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HUHS Removes Mental Health Care Visit Limits for Student Health

Harvard University Health Services announced it would remove visit limits for outpatient mental health care under the University's student health insurance plan.
Harvard University Health Services announced it would remove visit limits for outpatient mental health care under the University's student health insurance plan. By Jennifer Z. Liang
By Alex Chou and Camilla J. Martinez, Crimson Staff Writers

Harvard University Health Services announced on Monday it would remove visit limits for outpatient mental health care and medical consultations under Harvard’s student health insurance plan.

HUHS Director Giang T. Nguyen and Chief Medical Officer Kathy G. Niknejad announced the change to Harvard affiliates in an email and noted that “all other benefits will remain the same.”

The change will take effect on Thursday, Nguyen and Niknejad wrote.

Before HUHS eliminated visit limits, students enrolled in Harvard’s health insurance plan were capped at 52 combined in and out-of-network outpatient mental health therapy and psychopharmacology visits.

Students were also limited to 12 combined in and out-of-network clinics’ and doctors’ visits, which include urgent, specialty, and diagnostic care from dermatologists, orthopedist, gastroenterologists, or urgent care clinicians.

The announcement comes amid the University’s most tumultuous period in decades as Harvard grapples with a leadership crisis and lingering tensions on campus over the war in Israel and Gaza.

“As we have seen many contributing world events over the last few years that have altered the landscape and the mental and physical wellness needs of our community, we’ve deemed these immediate changes necessary,” Niknejad and Nguyen wrote.

“Removing these limits will provide members in need with expanded access to the number of appointments they seek for care when using their student health insurance,” they added.

During the 2022 fiscal year, the student health insurance plan covered more than 10,000 graduate students and 2,500 undergraduate students, with a total of 116,000 patient visits. Through SHIP, students have access to hospital services and prescription drug benefits through Blue Cross Blue Shield of Massachusetts.

According to an addendum published in the 2023-24 Student Health Program handbook, the decision to remove a limit on visits “does not impact cost-sharing for these services” or the Student Health Fee.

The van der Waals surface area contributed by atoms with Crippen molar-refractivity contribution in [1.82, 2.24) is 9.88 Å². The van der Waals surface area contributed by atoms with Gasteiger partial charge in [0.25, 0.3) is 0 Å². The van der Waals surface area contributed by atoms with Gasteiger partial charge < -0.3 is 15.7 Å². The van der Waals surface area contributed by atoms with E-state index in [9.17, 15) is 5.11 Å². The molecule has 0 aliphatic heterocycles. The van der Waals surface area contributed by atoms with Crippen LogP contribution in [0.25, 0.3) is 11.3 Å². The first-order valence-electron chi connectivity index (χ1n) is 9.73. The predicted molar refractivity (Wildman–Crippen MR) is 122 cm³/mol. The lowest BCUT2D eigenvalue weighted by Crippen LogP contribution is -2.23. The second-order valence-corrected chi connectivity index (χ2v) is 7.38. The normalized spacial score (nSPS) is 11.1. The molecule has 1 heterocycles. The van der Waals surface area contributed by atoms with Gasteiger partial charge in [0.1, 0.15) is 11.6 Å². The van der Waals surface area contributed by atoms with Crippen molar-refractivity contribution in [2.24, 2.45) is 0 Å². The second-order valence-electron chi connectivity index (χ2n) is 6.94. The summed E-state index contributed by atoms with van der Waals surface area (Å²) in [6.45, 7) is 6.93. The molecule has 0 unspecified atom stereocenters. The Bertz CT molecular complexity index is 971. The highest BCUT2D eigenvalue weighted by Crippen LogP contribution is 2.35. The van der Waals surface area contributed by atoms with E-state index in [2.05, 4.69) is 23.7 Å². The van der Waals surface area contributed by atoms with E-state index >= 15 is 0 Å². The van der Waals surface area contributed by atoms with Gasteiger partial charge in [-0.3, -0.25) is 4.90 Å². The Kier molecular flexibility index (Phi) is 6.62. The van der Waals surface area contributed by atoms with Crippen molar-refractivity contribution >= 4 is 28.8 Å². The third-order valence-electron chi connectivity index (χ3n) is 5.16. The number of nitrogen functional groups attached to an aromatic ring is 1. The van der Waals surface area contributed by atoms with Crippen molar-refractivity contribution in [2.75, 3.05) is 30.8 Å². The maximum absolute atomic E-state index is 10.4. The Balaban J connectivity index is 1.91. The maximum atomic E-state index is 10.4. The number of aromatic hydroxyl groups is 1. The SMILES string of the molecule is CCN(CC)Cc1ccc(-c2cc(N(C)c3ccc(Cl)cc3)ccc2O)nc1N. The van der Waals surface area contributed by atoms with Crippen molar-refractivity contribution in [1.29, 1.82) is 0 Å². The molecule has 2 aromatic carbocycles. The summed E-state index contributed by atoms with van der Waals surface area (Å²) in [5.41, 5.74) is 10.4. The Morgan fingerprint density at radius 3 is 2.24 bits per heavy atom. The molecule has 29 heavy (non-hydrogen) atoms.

Several other Ivy League institutions had already lifted students’ limit for the number of in-network visits.

Harvard spokesperson Tiffanie A. Green declined to comment on criticisms of CAMHS and HUHS in the article.

Out-of-pocket costs for clinic and doctor’s office visits with in-network providers will remain at a $35 copayment under SHIP and 30 percent coinsurance with out-of-network providers after the deductible has been met.

These rates similarly apply to outpatient visits for mental health services and psychopharmacology with in-network providers and out-of-network providers, respectively, though there is no copayment for the first eight visits with an in-network provider.

Under SHIP, no referral is required for outpatient mental health visits outside of HUHS.

Santiago Salazar ‘26, an international student on SHIP, said he was unaware of the former restrictions regarding the maximum number of covered visits.

“I do think that it’s a little absurd that there was a limit at some point, because I know at least some of my friends have been really, really ill,” he said. “Knowing that they could have possibly been denied service or had to pay out of pocket would have been really hurtful to them.”

Amid ongoing tensions within and surrounding the University, Salazar said that “it’s extremely important for CAMHS to be offering these services right now.”

—Staff writer Alex Chou can be reached at alex.chou@thecrimson.com.

—Staff writer Camilla J. Martinez can be reached at camilla.martinez@thecrimson.com. Follow her on X @camillajinm.

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